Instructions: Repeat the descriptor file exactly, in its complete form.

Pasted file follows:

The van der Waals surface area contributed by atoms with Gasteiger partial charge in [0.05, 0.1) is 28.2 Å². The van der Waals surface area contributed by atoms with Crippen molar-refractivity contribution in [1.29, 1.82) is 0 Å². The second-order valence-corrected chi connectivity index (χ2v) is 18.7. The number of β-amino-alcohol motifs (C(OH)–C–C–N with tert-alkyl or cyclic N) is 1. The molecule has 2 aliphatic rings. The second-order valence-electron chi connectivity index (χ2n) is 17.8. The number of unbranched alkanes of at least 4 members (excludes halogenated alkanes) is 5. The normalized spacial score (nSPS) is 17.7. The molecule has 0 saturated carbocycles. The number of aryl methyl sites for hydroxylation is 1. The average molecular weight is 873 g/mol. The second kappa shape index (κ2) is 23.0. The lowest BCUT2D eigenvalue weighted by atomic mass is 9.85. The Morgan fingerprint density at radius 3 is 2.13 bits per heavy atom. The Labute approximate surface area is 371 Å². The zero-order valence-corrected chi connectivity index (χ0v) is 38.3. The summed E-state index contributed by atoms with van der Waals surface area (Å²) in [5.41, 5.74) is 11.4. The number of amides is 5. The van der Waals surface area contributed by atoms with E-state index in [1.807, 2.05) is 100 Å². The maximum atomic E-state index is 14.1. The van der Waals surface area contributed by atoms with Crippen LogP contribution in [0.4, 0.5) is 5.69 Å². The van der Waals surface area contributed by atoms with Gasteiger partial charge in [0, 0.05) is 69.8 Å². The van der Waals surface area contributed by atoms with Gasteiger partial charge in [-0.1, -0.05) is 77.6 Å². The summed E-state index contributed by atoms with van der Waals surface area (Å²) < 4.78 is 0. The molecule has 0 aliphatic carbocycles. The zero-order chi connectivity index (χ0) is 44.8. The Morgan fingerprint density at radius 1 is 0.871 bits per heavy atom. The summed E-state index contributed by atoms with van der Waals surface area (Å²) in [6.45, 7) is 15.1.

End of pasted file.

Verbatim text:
The van der Waals surface area contributed by atoms with Gasteiger partial charge in [0.05, 0.1) is 28.2 Å². The van der Waals surface area contributed by atoms with Crippen molar-refractivity contribution in [1.29, 1.82) is 0 Å². The second-order valence-corrected chi connectivity index (χ2v) is 18.7. The number of β-amino-alcohol motifs (C(OH)–C–C–N with tert-alkyl or cyclic N) is 1. The molecule has 2 aliphatic rings. The second-order valence-electron chi connectivity index (χ2n) is 17.8. The number of unbranched alkanes of at least 4 members (excludes halogenated alkanes) is 5. The normalized spacial score (nSPS) is 17.7. The molecule has 0 saturated carbocycles. The number of aryl methyl sites for hydroxylation is 1. The average molecular weight is 873 g/mol. The second kappa shape index (κ2) is 23.0. The lowest BCUT2D eigenvalue weighted by atomic mass is 9.85. The Morgan fingerprint density at radius 3 is 2.13 bits per heavy atom. The Labute approximate surface area is 371 Å². The zero-order valence-corrected chi connectivity index (χ0v) is 38.3. The summed E-state index contributed by atoms with van der Waals surface area (Å²) in [5.41, 5.74) is 11.4. The number of amides is 5. The van der Waals surface area contributed by atoms with E-state index in [1.807, 2.05) is 100 Å². The maximum atomic E-state index is 14.1. The van der Waals surface area contributed by atoms with Crippen LogP contribution in [0.4, 0.5) is 5.69 Å². The van der Waals surface area contributed by atoms with Gasteiger partial charge in [0, 0.05) is 69.8 Å². The van der Waals surface area contributed by atoms with Gasteiger partial charge in [-0.1, -0.05) is 77.6 Å². The summed E-state index contributed by atoms with van der Waals surface area (Å²) < 4.78 is 0. The molecule has 0 aliphatic carbocycles. The zero-order chi connectivity index (χ0) is 44.8. The Morgan fingerprint density at radius 1 is 0.871 bits per heavy atom. The summed E-state index contributed by atoms with van der Waals surface area (Å²) in [6.45, 7) is 15.1.